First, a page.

Clark’s chameleon adds color to her life

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Clark’s chameleon adds color to her life

Rango, junior Chloe Clark's chameleon, is a dark color, showing he's angry and stressed after just getting a new cage.

Rango, junior Chloe Clark's chameleon, is a dark color, showing he's angry and stressed after just getting a new cage.

IMAGE / Chloe Clark

Rango, junior Chloe Clark's chameleon, is a dark color, showing he's angry and stressed after just getting a new cage.

IMAGE / Chloe Clark

IMAGE / Chloe Clark

Rango, junior Chloe Clark's chameleon, is a dark color, showing he's angry and stressed after just getting a new cage.

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Pets don’t always have to be furry and soft, sometimes they can have color-changing skin like junior Chloe Clark’s chameleon, Rango.

Rango is a veiled chameleon who got his name from the 2011 film “Rango,” a movie starring Johnny Depp as a chameleon.

Clark liked this movie and thought the name would be fitting for her new, scaly friend.

Clark bought Rango from Magoo’s Pet Outlet, a pet supply store located on Center Road in Flint.

What most people feed their pet is different than what it’s like to feed Rango. Clark said Rango’s diet consists of different insects.

“He (Rango) eats mostly crickets, the occasional meal worm, or any ladybug that might happen to fly into his cage,” Clark said.

Rango lives in a decently-sized mesh cage, one of the necessities for owning a chameleon.

Clark describes Rango as “really funny,” but he isn’t fond of other people, or even Clark herself, holding him.

IMAGE / Chloe Clark
Rango tries to blend into his owner, junior Chloe Clark’s, arm.

Clark thinks Rango is unique, but a chameleon shouldn’t be a pet to get without planning and preparation.

“He’s really neat and I love him to death, but they’re (chameleons) not easy to care for,” Clark said. “They need a very specific and expensive type of cage and wood chips. They have a water dropper that needs to be refilled twice a day, and their cage needs to be watered by spraying twice a day.”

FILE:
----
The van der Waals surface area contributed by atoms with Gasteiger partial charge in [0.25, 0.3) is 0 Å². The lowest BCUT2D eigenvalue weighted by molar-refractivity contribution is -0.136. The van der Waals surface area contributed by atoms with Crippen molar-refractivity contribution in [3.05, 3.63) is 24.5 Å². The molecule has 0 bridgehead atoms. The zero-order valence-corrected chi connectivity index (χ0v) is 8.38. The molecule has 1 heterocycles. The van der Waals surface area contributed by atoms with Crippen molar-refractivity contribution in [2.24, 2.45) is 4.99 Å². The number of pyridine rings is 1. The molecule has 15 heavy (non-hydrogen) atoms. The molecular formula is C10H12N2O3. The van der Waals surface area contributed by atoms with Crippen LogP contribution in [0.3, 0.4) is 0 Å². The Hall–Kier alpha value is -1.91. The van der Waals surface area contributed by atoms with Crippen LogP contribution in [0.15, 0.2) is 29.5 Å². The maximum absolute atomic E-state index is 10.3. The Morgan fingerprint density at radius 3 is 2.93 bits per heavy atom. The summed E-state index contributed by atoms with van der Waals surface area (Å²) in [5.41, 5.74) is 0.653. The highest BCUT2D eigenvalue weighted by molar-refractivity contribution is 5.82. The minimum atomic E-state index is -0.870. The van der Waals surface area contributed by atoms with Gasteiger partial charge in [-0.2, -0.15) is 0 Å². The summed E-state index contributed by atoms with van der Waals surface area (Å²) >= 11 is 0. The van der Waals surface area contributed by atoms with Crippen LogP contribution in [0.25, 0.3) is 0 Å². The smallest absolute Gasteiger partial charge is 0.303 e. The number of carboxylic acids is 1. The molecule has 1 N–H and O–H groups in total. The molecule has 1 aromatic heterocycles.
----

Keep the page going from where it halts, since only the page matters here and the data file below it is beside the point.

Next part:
Clark said that Rango requires a nightlight and a daylight and they need a special light bulb that provides Ultraviolet-B, or UVB.

According to Reptiles Magazine, the UVB light is to make sure that the chameleon is absorbing the proper amount of calcium in order to avoid metabolic bone disease and other conditions since the chameleons are in captivity without access to natural sunlight.

Rango is an average size for his breed, although smaller than most people would think.

“He’s smaller than most people would think chameleons are, but he’s actually average sized,” Clark said, “and he’s about a year old.”

Originality is never hard for Rango as his skin changes color depending on a multitude of causes, such as his mood or surroundings.

“When he is very stressed and angry he turns a dark color,” Clark said. “He will also turn different colors to blend into his environment.”

Chameleons are known for their color-changing skin and spunky personalities. Rango demonstrates these characteristics without fail and continues to bring joy — and some comedy of course — to Clark’s life.

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